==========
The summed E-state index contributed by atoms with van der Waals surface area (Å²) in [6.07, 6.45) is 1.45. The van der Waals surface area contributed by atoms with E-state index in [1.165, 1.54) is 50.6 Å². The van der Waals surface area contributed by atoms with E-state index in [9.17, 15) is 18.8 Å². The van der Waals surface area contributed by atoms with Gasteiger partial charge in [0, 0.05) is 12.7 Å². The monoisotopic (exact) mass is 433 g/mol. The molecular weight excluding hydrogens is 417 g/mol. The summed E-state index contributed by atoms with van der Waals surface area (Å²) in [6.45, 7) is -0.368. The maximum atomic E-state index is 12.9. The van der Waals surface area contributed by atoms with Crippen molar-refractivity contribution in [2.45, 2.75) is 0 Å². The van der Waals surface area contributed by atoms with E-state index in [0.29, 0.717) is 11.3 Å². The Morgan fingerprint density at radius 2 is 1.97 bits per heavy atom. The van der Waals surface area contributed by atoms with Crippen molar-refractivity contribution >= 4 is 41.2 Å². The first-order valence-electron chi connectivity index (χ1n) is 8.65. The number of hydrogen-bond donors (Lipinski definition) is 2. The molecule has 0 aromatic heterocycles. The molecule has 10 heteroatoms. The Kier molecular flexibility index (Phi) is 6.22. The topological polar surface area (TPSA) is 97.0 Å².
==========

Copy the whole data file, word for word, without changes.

The summed E-state index contributed by atoms with van der Waals surface area (Å²) in [6.07, 6.45) is 1.45. The van der Waals surface area contributed by atoms with E-state index in [1.165, 1.54) is 50.6 Å². The van der Waals surface area contributed by atoms with E-state index in [9.17, 15) is 18.8 Å². The van der Waals surface area contributed by atoms with Gasteiger partial charge in [0, 0.05) is 12.7 Å². The monoisotopic (exact) mass is 433 g/mol. The molecular weight excluding hydrogens is 417 g/mol. The summed E-state index contributed by atoms with van der Waals surface area (Å²) in [6.45, 7) is -0.368. The maximum atomic E-state index is 12.9. The van der Waals surface area contributed by atoms with Crippen molar-refractivity contribution in [2.45, 2.75) is 0 Å². The van der Waals surface area contributed by atoms with E-state index in [0.29, 0.717) is 11.3 Å². The Morgan fingerprint density at radius 2 is 1.97 bits per heavy atom. The van der Waals surface area contributed by atoms with Crippen molar-refractivity contribution >= 4 is 41.2 Å². The first-order valence-electron chi connectivity index (χ1n) is 8.65. The number of hydrogen-bond donors (Lipinski definition) is 2. The molecule has 0 aromatic heterocycles. The molecule has 10 heteroatoms. The Kier molecular flexibility index (Phi) is 6.22. The topological polar surface area (TPSA) is 97.0 Å².